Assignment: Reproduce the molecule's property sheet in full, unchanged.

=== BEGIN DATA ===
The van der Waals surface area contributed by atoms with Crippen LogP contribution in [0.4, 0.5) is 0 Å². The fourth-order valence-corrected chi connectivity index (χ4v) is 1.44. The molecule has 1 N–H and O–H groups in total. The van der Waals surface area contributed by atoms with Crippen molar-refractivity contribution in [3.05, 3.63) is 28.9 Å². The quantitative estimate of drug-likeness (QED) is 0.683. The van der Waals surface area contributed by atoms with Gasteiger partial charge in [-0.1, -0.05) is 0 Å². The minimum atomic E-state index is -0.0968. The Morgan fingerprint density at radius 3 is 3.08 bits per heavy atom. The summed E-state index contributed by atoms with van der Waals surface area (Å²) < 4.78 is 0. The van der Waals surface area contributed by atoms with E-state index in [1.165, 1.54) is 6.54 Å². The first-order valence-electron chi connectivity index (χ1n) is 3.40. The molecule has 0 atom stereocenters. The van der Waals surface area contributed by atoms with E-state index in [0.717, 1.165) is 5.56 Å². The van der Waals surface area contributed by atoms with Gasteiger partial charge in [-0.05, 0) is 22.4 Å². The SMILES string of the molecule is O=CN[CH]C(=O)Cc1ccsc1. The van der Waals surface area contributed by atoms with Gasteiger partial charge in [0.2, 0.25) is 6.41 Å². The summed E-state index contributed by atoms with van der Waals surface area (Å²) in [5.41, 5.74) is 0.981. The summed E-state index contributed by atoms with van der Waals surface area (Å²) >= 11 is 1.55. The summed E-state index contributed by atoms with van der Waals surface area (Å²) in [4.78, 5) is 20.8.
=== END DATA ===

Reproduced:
The van der Waals surface area contributed by atoms with Crippen LogP contribution in [0.4, 0.5) is 0 Å². The fourth-order valence-corrected chi connectivity index (χ4v) is 1.44. The molecule has 1 N–H and O–H groups in total. The van der Waals surface area contributed by atoms with Crippen molar-refractivity contribution in [3.05, 3.63) is 28.9 Å². The quantitative estimate of drug-likeness (QED) is 0.683. The van der Waals surface area contributed by atoms with Gasteiger partial charge in [-0.1, -0.05) is 0 Å². The minimum atomic E-state index is -0.0968. The Morgan fingerprint density at radius 3 is 3.08 bits per heavy atom. The summed E-state index contributed by atoms with van der Waals surface area (Å²) < 4.78 is 0. The van der Waals surface area contributed by atoms with E-state index in [1.165, 1.54) is 6.54 Å². The first-order valence-electron chi connectivity index (χ1n) is 3.40. The molecule has 0 atom stereocenters. The van der Waals surface area contributed by atoms with E-state index in [0.717, 1.165) is 5.56 Å². The van der Waals surface area contributed by atoms with Gasteiger partial charge in [-0.05, 0) is 22.4 Å². The SMILES string of the molecule is O=CN[CH]C(=O)Cc1ccsc1. The van der Waals surface area contributed by atoms with Gasteiger partial charge in [0.2, 0.25) is 6.41 Å². The summed E-state index contributed by atoms with van der Waals surface area (Å²) in [5.41, 5.74) is 0.981. The summed E-state index contributed by atoms with van der Waals surface area (Å²) >= 11 is 1.55. The summed E-state index contributed by atoms with van der Waals surface area (Å²) in [4.78, 5) is 20.8.